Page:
BALTIMORE (WMAR) — As cases rise and the new school year approaches, the decision to send kids in person is more complicated than ever, especially for parents of children under 12 and cannot be vaccinated.
According to the American Academy of Pediatrics, COVID-19 cases among children and teens jumped 84% in a week, causing some parents to worry about sending their children back in person.
But Johns Hopkins experts said during a Thursday virtual press conference that in most cases, where the children did not excel with virtual learning and all reasonable precautions are being taken in school, it’s more risky not to send them.
"It’s actually more dangerous right now to get into a car for a half hour trip in a city than it is for a child to go to school. The problem here is that we are not used to evaluating risks," said David Steiner, executive director of the Johns Hopkins Institute for Education Policy.
"It’s easy to see the health risk. It’s harder to see the social-emotional-learning risk but those together are greater than the health risk, except I would say in extreme cases," said Robert Balfanz, director of the Johns Hopkins Everyone Graduates Center.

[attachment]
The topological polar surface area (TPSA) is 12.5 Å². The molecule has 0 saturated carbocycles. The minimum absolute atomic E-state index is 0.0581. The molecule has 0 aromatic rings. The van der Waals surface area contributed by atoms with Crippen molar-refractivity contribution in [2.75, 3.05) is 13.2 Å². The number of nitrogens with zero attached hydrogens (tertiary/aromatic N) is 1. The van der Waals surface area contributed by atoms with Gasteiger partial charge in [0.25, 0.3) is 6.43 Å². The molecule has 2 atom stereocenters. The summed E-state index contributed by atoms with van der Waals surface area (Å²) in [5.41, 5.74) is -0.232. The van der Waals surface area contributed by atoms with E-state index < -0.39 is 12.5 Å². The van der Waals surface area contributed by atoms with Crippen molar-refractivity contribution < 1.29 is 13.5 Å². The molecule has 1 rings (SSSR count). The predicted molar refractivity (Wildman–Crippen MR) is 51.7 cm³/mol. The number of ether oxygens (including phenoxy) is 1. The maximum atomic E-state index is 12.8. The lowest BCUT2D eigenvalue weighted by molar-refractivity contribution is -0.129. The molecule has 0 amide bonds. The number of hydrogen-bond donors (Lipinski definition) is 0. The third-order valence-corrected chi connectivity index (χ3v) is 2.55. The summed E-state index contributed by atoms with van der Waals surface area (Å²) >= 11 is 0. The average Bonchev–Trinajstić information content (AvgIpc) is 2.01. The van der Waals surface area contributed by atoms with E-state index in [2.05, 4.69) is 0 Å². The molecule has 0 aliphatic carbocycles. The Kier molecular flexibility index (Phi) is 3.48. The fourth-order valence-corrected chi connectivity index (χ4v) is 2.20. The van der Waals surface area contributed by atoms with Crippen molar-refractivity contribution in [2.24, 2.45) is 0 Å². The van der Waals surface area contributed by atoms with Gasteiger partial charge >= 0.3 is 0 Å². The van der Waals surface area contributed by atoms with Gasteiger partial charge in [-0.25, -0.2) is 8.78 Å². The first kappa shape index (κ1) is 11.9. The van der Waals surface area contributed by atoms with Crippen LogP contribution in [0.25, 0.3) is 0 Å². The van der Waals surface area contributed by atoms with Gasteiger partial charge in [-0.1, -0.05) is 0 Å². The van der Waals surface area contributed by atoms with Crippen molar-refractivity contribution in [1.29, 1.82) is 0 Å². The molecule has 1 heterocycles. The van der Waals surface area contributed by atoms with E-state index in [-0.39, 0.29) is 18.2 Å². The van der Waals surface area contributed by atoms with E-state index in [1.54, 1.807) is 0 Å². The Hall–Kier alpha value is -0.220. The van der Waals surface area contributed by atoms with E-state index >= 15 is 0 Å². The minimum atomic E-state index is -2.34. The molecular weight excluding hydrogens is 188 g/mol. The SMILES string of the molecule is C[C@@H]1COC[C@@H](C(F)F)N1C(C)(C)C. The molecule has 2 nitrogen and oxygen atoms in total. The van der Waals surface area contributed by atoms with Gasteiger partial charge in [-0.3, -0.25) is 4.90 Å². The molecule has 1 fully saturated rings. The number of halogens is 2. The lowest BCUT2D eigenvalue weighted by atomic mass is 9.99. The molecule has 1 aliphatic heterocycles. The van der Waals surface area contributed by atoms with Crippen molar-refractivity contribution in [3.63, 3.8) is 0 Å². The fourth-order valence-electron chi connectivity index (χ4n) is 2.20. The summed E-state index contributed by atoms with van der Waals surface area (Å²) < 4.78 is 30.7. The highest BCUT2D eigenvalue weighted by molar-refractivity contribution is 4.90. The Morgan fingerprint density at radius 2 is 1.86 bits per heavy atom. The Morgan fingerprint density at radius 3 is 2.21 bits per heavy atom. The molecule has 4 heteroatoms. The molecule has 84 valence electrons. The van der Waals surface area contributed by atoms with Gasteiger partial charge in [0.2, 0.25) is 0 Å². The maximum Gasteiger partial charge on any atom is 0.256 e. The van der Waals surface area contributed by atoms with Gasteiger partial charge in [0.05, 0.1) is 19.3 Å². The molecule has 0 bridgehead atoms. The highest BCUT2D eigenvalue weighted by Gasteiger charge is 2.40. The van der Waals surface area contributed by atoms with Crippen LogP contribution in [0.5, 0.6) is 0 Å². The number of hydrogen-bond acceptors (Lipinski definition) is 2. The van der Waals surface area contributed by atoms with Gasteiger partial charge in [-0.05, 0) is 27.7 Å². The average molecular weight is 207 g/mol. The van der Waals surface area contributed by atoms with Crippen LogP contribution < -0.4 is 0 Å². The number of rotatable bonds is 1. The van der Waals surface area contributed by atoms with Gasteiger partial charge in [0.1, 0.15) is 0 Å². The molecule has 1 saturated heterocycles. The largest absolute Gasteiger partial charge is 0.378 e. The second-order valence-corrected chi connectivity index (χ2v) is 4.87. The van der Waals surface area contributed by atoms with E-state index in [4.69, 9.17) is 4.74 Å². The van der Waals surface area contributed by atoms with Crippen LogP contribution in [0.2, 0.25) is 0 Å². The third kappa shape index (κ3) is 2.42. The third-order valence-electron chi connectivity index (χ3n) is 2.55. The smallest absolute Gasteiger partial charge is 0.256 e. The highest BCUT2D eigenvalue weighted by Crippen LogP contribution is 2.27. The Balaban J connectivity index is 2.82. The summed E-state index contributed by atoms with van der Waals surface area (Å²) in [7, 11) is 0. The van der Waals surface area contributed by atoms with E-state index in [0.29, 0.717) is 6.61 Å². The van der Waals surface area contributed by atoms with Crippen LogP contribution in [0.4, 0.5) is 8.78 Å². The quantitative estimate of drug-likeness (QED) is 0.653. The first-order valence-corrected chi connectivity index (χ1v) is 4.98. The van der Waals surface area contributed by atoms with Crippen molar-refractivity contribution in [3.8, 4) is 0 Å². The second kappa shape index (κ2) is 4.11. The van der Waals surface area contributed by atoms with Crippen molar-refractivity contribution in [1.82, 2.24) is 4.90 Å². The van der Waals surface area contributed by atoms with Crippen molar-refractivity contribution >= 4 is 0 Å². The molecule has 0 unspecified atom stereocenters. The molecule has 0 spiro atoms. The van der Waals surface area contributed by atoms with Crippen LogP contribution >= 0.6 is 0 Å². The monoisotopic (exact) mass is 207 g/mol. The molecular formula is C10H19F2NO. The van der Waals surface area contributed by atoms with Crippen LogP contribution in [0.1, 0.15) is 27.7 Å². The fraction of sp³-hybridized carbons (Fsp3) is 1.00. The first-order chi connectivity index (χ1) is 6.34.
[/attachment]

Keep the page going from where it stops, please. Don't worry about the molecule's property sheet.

Steiner said achievement gaps are greater than ever after COVID and schools can best address them in person by focusing on accelerating kids, instead of looking backward… so keeping them on grade level with extra supports.
"We are going to have to give up on some knowledge, some skills. As long as they show that they can manage some key standards, some key skills, some key knowledge, that will be a tremendous success psychologically for the children," said Steiner.
Experts said districts are and will continue to be challenged as cases rise. Some are thinking about hybrid again or extending virtual learning deadlines.
"Parent choice right now is the most important conversation I think in the school reopening plan. We have to consider what parents want for their children," said Annette Anderson, deputy director of the Johns Hopkins Center for Safe and Healthy Schools.
As parents decide what to do, Anderson recommends investigating what your schools COVID response plan is.
Belfanz said if you have the opportunity and choose to keep your child virtual, research has shown a few things are key: making sure there are no connectivity issues, the students have access to good digital materials and there is support in the home for the student.
Anne Arundel, Baltimore and Howard counties and Baltimore City are all requiring face masks in schools this fall.